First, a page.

The birth of Christ is a marvelous story and I'm thankful for the chance to know it, appreciate it, and preach it. I am more thankful for the life he grew up to live and the death he decided to die. That death and the conquering of that death is what brings the light into my life and shines the light on the life I hope to live eternally.

~Charles Schultheisz

The HMS Friday

Those of us who get frustrated with the pharisaical attitudes toward church tradition admittedly at times go to the other extreme. We so want to free our brethren from manmade rules and regulations and religious superstitious that we find ourselves using the same irrational logic and irresponsible behavior that we have accused the traditionalists of using. We obsess over eliminating a traditions just for eliminating's sake. This can backfire. Consider the following true account:

During the mid 1800's, when the British Navy was at its most powerful, the powers-that-be decided to disprove the tradition that Friday was an unlucky day. They commissioned the building of a large ship named HMS Friday; They made sure that construction began on a Friday. It was assigned a captain whose last name was Friday.   It was launched on a Friday. Neither the ship nor the crew were ever heard from again!

The church does need to be reminded from time to time of what Isaiah stated, and Jesus himself later quoted, "...their teachings are but rules taught by men." We need to encourage each other NOT to bind ideas and practices upon each other which cannot be supported by God’s Word.

We should not, however, obsess over doing things in a new way, a different way just for new way's sake, or just to prove who supposedly understands more about the Bible. Wanting change so that I might satisfy my own ego and pride is as sinful as wanting tradition to satisfy the same.

~Charles Schultheisz


It was in a Vocational Education classroom in 1987 that I overheard an instructor discussing with another his upcoming 25th high school reunion. I remember turning to a classmate and whispering, "Man, I didn't know he was that old." Fast forward 25 years. The postcard I found in my mailbox inviting me to attend a reunion of the the class of 1987 has reminded me of how much my definition of "old" has changed over these years!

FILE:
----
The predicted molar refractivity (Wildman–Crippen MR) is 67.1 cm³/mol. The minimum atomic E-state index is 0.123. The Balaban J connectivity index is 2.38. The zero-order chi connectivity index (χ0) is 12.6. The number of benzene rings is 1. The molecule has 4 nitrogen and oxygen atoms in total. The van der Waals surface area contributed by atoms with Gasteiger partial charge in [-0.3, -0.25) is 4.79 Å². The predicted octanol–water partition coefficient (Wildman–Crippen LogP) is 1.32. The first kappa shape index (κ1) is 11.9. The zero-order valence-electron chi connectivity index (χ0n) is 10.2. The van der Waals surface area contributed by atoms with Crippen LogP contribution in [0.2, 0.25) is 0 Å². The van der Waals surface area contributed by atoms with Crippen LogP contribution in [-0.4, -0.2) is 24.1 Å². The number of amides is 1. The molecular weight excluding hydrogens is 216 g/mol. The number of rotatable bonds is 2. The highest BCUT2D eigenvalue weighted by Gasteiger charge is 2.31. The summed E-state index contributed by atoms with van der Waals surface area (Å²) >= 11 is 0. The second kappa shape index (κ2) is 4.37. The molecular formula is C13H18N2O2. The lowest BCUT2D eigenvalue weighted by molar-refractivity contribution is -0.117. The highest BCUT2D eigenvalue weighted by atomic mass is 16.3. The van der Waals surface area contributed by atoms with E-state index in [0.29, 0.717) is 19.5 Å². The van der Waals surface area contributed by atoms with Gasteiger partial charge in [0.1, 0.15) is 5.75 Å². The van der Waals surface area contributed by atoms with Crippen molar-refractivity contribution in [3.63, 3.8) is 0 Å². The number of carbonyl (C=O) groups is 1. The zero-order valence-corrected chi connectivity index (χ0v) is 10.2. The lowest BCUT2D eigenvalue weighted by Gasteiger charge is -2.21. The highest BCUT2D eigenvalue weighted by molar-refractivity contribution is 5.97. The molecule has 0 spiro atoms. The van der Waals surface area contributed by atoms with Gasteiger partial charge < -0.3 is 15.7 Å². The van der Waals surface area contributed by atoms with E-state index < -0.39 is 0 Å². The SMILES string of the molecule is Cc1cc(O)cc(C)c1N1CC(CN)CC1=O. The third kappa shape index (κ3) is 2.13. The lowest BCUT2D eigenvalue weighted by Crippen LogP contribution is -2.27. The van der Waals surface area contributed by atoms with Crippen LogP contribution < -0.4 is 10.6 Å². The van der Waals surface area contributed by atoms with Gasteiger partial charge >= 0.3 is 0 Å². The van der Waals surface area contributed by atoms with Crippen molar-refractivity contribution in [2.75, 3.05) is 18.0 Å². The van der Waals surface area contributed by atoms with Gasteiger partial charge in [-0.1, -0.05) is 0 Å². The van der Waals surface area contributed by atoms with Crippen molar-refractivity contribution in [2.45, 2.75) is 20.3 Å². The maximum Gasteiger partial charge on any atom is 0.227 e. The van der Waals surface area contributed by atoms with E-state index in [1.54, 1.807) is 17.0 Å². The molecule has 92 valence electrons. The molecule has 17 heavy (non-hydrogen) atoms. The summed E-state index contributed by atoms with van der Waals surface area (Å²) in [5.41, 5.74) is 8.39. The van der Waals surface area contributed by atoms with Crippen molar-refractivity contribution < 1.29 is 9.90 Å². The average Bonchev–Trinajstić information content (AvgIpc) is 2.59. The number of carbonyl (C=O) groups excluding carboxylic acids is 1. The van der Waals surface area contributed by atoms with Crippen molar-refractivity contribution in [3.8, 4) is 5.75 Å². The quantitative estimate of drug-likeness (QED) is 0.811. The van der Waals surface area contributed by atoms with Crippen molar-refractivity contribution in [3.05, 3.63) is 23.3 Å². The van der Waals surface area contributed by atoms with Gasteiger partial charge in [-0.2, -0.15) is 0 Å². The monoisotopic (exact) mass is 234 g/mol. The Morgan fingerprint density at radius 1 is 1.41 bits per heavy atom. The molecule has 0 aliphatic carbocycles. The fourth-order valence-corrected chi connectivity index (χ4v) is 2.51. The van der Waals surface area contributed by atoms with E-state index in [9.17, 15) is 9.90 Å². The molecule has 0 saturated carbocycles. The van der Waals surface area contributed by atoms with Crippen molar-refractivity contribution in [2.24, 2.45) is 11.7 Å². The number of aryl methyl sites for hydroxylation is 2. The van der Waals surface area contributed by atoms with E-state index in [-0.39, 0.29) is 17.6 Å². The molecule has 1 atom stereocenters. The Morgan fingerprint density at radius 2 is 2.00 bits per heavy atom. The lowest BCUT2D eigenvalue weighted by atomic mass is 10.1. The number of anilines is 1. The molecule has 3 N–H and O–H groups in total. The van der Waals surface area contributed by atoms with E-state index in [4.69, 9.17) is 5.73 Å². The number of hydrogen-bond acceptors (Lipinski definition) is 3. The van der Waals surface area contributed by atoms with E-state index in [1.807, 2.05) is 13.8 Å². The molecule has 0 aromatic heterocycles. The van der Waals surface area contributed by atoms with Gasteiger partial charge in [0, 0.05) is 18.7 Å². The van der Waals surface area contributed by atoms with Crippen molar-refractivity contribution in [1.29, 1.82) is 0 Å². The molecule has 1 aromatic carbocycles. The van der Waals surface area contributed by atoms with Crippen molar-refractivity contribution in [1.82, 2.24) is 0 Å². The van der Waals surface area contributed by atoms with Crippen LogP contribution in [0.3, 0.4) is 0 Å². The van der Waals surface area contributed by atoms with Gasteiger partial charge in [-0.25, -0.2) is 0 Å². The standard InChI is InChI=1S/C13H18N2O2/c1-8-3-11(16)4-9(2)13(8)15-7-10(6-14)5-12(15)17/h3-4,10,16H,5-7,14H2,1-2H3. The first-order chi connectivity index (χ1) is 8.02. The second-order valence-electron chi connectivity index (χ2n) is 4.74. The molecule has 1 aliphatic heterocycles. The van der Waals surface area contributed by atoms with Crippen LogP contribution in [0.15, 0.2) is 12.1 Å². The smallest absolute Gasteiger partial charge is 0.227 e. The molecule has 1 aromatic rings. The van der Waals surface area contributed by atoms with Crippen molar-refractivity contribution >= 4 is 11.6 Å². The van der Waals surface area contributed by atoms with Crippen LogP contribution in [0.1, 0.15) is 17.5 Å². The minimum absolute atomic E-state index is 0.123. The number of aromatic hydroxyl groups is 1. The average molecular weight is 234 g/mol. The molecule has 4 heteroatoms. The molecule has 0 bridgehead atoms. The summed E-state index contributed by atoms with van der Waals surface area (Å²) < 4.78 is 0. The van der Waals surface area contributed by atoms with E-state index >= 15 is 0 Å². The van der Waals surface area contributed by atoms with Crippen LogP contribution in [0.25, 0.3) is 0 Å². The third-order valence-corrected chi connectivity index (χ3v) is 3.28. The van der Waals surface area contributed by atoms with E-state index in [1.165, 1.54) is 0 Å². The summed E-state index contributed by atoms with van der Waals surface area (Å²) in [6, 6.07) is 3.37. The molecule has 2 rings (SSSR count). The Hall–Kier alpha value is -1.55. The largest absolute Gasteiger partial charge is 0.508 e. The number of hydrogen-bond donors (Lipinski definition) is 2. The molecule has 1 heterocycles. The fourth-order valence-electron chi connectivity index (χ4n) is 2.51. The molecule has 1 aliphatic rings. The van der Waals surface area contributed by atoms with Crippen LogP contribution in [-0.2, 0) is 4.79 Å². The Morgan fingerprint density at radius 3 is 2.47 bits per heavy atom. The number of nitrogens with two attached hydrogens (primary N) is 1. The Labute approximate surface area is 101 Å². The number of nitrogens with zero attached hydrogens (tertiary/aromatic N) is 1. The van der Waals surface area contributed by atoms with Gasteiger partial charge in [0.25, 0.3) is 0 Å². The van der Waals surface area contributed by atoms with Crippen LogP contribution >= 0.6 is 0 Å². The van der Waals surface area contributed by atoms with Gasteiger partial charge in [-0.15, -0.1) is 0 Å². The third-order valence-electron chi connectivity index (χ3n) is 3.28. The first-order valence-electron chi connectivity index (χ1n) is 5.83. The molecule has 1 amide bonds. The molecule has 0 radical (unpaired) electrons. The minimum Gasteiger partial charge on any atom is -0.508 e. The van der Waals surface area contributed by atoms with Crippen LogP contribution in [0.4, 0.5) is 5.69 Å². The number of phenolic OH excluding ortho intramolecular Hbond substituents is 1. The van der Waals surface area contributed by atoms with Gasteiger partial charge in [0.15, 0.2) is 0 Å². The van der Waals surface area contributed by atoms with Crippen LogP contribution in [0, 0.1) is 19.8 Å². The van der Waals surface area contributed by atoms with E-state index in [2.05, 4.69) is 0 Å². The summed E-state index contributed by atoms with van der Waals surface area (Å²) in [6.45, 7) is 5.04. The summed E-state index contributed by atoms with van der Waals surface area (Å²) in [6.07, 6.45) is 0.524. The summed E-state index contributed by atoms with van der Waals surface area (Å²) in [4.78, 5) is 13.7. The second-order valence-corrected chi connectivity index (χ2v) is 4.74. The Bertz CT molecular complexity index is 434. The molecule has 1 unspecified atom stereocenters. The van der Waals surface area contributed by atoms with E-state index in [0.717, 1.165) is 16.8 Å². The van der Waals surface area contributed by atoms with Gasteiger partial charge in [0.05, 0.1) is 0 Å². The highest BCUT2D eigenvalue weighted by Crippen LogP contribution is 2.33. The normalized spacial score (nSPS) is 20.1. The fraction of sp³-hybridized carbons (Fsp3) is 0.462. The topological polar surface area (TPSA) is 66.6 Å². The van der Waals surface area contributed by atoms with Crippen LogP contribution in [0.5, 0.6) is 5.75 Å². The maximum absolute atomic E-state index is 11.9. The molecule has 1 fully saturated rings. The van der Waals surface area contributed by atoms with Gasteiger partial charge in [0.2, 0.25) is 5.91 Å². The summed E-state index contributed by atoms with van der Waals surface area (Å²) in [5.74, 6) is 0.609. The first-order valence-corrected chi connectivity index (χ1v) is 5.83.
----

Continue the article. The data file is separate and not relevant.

Initially, the invitation was headed to the trash, the same fate of my 10 year and 20 year reunion notices. I was not into the high school social scene. I had two close friendships, and outside of that, was not much interested in the happenings of anyone else's life, nor were they in mine. Most of my classmates and I had nothing to talk about then, and couldn't see how 25 years had changed that. However, the sudden death of one of those two friends caused me to rethink. Maybe I should accept that invitation alter all. So I inquired as to it's location as well as asking about the events of the previous reunion so as to get an idea of what this occasion might entail.

There was lots of beer at the last one, and would be even more at this one. So and so really got drunk and 'we're hoping he shows up this year.” So and so hooked up with so and so. The drinking went on long into the night and "this year would be even better." It was a juvenile description of a juvenile event enjoyed by a bunch of juveniles. I was reminded of the phrase, "Y0u‘re only young once, but you can be immature forever," and decided not to attend my 25th.

Sadly, the world is full of adults whose bodies are maturing and leaving their minds behind. They're still getting drunk on the same beer they drank in the 12th grade, still giggling at the same stupid jokes they told in the high school locker room, still making the same crude observations about all the girls they’re still chasing.

There‘s two lessons here: